Like any creative discipline, the craft of songwriting takes time to develop. But in the fickle world of today's music industry, artists are rarely given enough time and room to grow.
Since sales are the bottom line, the labels' "what have you done for me lately" attitude influences every artistic decision for better or worse.
That's why it's refreshing to hear about Pete Yorn's artistic growth and the consistent support of his label, Columbia Records. After a three-year recording hiatus, he released his third record, Nightcrawler, last summer. It's the last chapter in a loosely-bound trilogy that began in 2001 with his heralded debut, Musicforthemorningafter, and followed with the less successful, both critically and commercially, Day I Forgot in 2003.
From his tour stop in Las Vegas, Yorn says, "I was just looking for a way to tie all my work together for myself. I saw myself exploring similar themes from a different perspective -- that's the metaphor I see there title-wise, a day in the life. But the concept is really loose."
When we discuss the long break between records, Yorn explains, "I took my time making this one. I wanted to get some normalcy back in my life after touring so much the last few years. I've been writing songs, reworking some, and I've got the label behind me
It's not like Yorn struggled to come up with a new set of songs. He says he's always been a prolific songwriter.
"I've got a back catalog of 400 songs," he says. "I'm always writing. I recorded like 40 or 50 songs for Nightcrawler, and I chose what worked well together as a piece. We had a whole different record made of fun stuff with more experimental production -- I might put that out at some point, too."
Like his earlier work, Nightcrawler combines muscular but melodic Pop/Rock tunes with a few Folk-tinged ballads. Production-wise, the songs feel busier, with more layered and darker textures than before.
He recorded the first single, "For Us," with his friend Dave Grohl on drums, and it's a requisite rocker. The multi-instrumentalist Yorn got his start playing drums and still occasionally plays them on record; in concert he prefers guitar.
Last year Yorn also released an EP called Westerns, which showcases his more acoustic material with a slight twang.
"That's just another thing I wanted to get out there for the people," he says. "I thought it would be a cool thing for the fans."
In support, Yorn played quite a few solo acoustic shows at record stores and even taped a few of those for limited-edition live discs.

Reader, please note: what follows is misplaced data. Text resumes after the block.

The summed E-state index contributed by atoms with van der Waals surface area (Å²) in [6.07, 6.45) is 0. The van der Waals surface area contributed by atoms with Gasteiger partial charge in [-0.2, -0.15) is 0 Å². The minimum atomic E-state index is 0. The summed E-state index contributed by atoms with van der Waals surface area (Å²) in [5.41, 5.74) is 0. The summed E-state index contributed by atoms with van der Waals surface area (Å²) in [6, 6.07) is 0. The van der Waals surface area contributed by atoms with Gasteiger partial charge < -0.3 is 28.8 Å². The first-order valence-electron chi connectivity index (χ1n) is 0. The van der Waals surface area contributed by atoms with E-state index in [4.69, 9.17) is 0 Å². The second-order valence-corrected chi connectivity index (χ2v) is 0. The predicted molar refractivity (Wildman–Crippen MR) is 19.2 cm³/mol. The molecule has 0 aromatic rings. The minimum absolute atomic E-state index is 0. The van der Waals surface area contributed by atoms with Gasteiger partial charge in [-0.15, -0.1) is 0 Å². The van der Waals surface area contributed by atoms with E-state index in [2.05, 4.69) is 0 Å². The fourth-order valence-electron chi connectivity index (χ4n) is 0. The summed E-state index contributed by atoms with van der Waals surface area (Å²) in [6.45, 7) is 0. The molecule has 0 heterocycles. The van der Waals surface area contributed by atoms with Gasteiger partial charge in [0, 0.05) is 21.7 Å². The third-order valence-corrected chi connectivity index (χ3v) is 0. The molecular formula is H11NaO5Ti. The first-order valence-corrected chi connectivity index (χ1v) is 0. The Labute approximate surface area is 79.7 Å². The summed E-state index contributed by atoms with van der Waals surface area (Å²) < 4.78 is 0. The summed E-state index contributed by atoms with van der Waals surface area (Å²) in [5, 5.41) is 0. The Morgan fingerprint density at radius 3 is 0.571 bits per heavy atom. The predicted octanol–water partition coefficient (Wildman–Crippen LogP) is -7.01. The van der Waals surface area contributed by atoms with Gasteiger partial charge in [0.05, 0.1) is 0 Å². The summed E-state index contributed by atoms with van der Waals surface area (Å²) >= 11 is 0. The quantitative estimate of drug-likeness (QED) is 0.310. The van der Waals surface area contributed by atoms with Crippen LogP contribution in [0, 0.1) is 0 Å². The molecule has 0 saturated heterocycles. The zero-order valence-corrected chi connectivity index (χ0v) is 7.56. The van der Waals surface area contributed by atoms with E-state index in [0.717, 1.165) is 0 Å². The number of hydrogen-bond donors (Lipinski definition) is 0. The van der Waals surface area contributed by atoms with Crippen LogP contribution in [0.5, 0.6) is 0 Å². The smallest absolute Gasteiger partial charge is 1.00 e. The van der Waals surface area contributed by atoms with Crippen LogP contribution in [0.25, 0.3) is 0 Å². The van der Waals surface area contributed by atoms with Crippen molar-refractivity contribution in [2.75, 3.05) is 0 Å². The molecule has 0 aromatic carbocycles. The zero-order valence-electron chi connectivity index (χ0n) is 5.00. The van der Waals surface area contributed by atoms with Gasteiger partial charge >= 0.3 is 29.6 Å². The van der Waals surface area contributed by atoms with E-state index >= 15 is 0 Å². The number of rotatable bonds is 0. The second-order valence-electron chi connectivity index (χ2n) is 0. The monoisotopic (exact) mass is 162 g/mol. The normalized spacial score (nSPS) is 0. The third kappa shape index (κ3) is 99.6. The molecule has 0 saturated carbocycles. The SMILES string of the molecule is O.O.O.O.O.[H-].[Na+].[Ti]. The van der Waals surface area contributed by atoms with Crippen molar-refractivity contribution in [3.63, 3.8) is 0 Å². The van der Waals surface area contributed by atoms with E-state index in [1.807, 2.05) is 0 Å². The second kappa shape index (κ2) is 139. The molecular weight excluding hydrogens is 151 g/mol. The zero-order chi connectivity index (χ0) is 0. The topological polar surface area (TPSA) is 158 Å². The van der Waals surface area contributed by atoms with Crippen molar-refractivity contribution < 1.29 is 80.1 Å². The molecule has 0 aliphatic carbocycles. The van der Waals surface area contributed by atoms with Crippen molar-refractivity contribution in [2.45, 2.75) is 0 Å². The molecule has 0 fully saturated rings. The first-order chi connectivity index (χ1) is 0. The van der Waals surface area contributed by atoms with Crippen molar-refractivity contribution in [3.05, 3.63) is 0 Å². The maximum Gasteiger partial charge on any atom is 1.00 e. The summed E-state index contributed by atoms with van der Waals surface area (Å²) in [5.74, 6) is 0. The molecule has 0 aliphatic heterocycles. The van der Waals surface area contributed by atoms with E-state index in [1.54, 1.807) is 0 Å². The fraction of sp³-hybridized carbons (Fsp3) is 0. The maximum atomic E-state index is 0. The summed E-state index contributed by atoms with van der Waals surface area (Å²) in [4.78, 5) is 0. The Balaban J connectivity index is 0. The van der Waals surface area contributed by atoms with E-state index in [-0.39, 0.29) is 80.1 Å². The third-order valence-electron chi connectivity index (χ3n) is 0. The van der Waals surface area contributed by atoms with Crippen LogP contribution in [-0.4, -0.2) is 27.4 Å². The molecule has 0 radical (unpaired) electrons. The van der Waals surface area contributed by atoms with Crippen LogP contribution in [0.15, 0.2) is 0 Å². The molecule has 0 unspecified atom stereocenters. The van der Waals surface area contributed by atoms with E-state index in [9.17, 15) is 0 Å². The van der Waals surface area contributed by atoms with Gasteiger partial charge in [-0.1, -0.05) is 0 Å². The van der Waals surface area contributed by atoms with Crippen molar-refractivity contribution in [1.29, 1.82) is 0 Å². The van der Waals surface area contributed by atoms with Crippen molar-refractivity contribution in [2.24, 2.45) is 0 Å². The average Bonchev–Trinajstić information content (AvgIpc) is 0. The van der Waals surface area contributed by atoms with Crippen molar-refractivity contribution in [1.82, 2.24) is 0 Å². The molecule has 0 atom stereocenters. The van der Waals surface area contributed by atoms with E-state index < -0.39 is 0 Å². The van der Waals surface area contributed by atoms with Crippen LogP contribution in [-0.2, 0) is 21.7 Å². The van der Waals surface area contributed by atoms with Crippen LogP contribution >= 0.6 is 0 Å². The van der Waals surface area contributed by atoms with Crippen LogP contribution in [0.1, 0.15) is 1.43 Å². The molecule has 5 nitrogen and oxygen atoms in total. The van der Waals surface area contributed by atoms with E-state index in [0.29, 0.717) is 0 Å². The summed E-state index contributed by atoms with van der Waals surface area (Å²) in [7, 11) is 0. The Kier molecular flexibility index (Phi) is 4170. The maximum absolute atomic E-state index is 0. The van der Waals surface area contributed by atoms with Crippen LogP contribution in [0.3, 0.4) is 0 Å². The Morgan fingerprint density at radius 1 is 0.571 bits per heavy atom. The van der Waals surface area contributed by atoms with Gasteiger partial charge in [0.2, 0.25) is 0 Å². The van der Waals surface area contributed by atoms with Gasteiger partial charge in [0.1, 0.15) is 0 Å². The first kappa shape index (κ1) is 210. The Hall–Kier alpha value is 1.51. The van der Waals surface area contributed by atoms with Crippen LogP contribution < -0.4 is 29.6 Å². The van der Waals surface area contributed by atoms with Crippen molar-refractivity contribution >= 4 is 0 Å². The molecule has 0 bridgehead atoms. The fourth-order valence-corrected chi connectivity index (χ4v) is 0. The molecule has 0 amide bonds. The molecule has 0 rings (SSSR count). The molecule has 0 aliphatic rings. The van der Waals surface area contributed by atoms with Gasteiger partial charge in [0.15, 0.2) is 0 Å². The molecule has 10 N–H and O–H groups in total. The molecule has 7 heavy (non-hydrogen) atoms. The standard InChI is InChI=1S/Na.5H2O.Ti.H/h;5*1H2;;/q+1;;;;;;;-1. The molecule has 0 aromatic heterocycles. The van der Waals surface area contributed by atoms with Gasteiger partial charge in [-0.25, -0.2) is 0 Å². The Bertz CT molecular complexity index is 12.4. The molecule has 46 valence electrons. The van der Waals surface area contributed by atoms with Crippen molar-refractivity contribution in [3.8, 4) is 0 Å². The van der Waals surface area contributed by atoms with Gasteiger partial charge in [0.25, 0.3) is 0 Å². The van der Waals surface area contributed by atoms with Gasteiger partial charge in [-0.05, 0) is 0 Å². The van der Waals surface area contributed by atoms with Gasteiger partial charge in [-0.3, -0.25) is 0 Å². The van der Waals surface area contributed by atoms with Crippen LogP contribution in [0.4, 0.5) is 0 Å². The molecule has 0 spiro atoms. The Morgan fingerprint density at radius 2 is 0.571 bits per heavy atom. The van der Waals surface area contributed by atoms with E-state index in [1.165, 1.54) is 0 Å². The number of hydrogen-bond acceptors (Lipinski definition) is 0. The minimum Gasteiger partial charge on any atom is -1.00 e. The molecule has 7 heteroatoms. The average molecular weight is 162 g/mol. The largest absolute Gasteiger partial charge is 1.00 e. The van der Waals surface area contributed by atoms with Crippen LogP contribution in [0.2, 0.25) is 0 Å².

The past year has been a veritable grab-bag of delights for Yorn fans. He even showed up with a co-writing credit on the Dixie Chicks' Grammy-winning last record, Take the Long Way Home. They returned the favor by harmonizing with Yorn on "The Man," a Roots-laced ballad from Nightcrawler.
Besides honing his facility for writing Pop hooks, Yorn rightly keeps his voice front and center in the Nightcrawler mix. His husky baritone still resonates as a contender, recalling both the grainy timbre of Eddie Vedder's powerhouse vocals and the more ragged strains of Paul Westerberg's bourbon yelp, though Yorn's voice contains more polish.
Ironically, it's the latter artist's voice that Yorn mimicked in his first-ever public concert way back in high school. A longtime Replacements fan, Yorn sang their "Talent Show" as he drummed his way through a school audition. That wasn't the end of his connection with the legendary 'Mats main man either.
No stranger to contributing songs to movie soundtracks, including ones for Me, Myself, and Irene and Spiderman, Yorn also recorded a Westerberg original, "I Belong," for Open Season, a recent Disney animation flick. Disney hired Yorn to pad out the cracks left by Westerberg in his own solo version of the song. After all, it's damn hard, if not impossible, to reconcile an ex-Replacement with the Walt Disney Co.
"I didn't understand what they needed me for," Yorn says of the project. "I heard Paul's version and thought it was amazing, but I guess they just wanted some diversity."
Or it might be mean that the movie studio wanted a more commercial, airbrushed rendition of the song than Westerberg was willing or able to provide. Both versions show up on the soundtrack, and both interpretations reflect each singer's respective strengths.
Yorn has always enjoyed covering others' songs, so this is nothing new for him.
"I'm not shy about giving credit to my influences," he says. "It's fun to play other people's songs sometimes."
He proves this both on record and on tour. Nightcrawler includes his cover of Warren Zevon's "Splendid Isolation," while in concert he regularly plays a range of covers, all the way from Elvis' "Suspicious Minds" to his fellow New Jersey native son Springsteen's "Atlantic City."
Depending on a concert's location, Yorn also tries to oblige local fans with a custom cover. For instance, at a recent San Francisco gig, he says, "I opened with an acoustic 'Friend of the Devil' at the Fillmore for all the Deadheads out there."
Maybe if we're lucky we'll hear Yorn tease us with an Afghan Whigs cover (or something else that smacks of the Queen City) when he plays here early next week.
PETE YORN performs with Aqualung Tuesday at Covington's Madison Theater.